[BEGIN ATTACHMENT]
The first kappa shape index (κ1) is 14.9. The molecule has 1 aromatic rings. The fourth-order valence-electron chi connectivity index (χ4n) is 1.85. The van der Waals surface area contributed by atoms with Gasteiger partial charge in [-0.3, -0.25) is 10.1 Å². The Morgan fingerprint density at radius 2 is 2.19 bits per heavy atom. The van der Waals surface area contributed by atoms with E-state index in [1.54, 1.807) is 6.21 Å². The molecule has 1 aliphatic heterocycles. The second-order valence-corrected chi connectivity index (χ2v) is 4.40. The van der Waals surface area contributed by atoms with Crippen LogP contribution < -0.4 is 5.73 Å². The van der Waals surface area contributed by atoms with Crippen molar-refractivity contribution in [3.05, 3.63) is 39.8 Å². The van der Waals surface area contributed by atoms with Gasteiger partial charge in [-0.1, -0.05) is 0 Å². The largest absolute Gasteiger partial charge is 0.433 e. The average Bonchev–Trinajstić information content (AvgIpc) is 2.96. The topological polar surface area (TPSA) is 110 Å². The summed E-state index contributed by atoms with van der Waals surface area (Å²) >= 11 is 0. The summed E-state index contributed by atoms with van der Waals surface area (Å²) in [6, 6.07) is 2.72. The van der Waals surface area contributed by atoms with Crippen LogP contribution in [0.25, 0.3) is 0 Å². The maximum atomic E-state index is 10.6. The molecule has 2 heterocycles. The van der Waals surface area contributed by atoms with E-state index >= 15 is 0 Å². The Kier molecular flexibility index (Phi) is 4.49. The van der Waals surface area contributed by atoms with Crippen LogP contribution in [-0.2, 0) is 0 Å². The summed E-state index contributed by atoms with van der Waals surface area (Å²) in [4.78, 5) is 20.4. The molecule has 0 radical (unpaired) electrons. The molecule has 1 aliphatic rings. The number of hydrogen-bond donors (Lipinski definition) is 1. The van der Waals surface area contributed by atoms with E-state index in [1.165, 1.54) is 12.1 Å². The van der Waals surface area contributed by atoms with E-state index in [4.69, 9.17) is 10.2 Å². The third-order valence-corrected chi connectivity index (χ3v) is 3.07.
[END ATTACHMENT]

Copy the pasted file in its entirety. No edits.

The first kappa shape index (κ1) is 14.9. The molecule has 1 aromatic rings. The fourth-order valence-electron chi connectivity index (χ4n) is 1.85. The van der Waals surface area contributed by atoms with Gasteiger partial charge in [-0.3, -0.25) is 10.1 Å². The Morgan fingerprint density at radius 2 is 2.19 bits per heavy atom. The van der Waals surface area contributed by atoms with E-state index in [1.54, 1.807) is 6.21 Å². The molecule has 1 aliphatic heterocycles. The second-order valence-corrected chi connectivity index (χ2v) is 4.40. The van der Waals surface area contributed by atoms with Crippen LogP contribution < -0.4 is 5.73 Å². The van der Waals surface area contributed by atoms with Crippen molar-refractivity contribution in [3.05, 3.63) is 39.8 Å². The van der Waals surface area contributed by atoms with Gasteiger partial charge in [-0.1, -0.05) is 0 Å². The largest absolute Gasteiger partial charge is 0.433 e. The average Bonchev–Trinajstić information content (AvgIpc) is 2.96. The topological polar surface area (TPSA) is 110 Å². The summed E-state index contributed by atoms with van der Waals surface area (Å²) >= 11 is 0. The summed E-state index contributed by atoms with van der Waals surface area (Å²) in [6, 6.07) is 2.72. The van der Waals surface area contributed by atoms with Crippen LogP contribution in [0.25, 0.3) is 0 Å². The maximum atomic E-state index is 10.6. The molecule has 2 heterocycles. The van der Waals surface area contributed by atoms with E-state index >= 15 is 0 Å². The Kier molecular flexibility index (Phi) is 4.49. The van der Waals surface area contributed by atoms with Crippen LogP contribution in [-0.2, 0) is 0 Å². The summed E-state index contributed by atoms with van der Waals surface area (Å²) in [4.78, 5) is 20.4. The molecule has 0 radical (unpaired) electrons. The molecule has 1 aliphatic rings. The number of hydrogen-bond donors (Lipinski definition) is 1. The van der Waals surface area contributed by atoms with E-state index in [1.165, 1.54) is 12.1 Å². The van der Waals surface area contributed by atoms with E-state index in [4.69, 9.17) is 10.2 Å². The third-order valence-corrected chi connectivity index (χ3v) is 3.07.